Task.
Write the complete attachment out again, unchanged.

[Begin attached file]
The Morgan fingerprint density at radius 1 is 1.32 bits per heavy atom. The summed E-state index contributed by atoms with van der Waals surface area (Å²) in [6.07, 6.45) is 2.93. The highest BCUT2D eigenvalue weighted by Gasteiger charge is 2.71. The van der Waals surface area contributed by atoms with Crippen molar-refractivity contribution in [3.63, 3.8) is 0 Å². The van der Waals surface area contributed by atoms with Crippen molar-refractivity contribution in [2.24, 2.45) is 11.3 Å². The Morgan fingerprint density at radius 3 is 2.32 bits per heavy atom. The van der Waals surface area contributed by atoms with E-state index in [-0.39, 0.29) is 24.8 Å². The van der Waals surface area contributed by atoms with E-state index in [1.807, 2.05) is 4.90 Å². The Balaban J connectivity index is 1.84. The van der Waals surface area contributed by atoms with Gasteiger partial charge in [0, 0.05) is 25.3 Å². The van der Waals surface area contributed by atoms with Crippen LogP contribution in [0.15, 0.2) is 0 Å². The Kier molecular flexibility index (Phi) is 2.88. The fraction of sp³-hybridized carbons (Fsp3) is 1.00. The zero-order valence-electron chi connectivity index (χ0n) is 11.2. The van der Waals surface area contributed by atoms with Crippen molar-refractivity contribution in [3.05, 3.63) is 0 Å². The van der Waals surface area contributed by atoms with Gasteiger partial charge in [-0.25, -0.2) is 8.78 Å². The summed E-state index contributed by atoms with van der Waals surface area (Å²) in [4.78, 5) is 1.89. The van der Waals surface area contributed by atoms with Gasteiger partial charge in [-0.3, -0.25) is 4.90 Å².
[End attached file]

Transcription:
The Morgan fingerprint density at radius 1 is 1.32 bits per heavy atom. The summed E-state index contributed by atoms with van der Waals surface area (Å²) in [6.07, 6.45) is 2.93. The highest BCUT2D eigenvalue weighted by Gasteiger charge is 2.71. The van der Waals surface area contributed by atoms with Crippen molar-refractivity contribution in [3.63, 3.8) is 0 Å². The van der Waals surface area contributed by atoms with Crippen molar-refractivity contribution in [2.24, 2.45) is 11.3 Å². The Morgan fingerprint density at radius 3 is 2.32 bits per heavy atom. The van der Waals surface area contributed by atoms with E-state index in [-0.39, 0.29) is 24.8 Å². The van der Waals surface area contributed by atoms with E-state index in [1.807, 2.05) is 4.90 Å². The Balaban J connectivity index is 1.84. The van der Waals surface area contributed by atoms with Gasteiger partial charge in [0, 0.05) is 25.3 Å². The van der Waals surface area contributed by atoms with Crippen LogP contribution in [0.15, 0.2) is 0 Å². The Kier molecular flexibility index (Phi) is 2.88. The fraction of sp³-hybridized carbons (Fsp3) is 1.00. The zero-order valence-electron chi connectivity index (χ0n) is 11.2. The van der Waals surface area contributed by atoms with Crippen molar-refractivity contribution in [3.05, 3.63) is 0 Å². The van der Waals surface area contributed by atoms with Gasteiger partial charge in [-0.25, -0.2) is 8.78 Å². The summed E-state index contributed by atoms with van der Waals surface area (Å²) in [4.78, 5) is 1.89. The van der Waals surface area contributed by atoms with Gasteiger partial charge in [-0.3, -0.25) is 4.90 Å².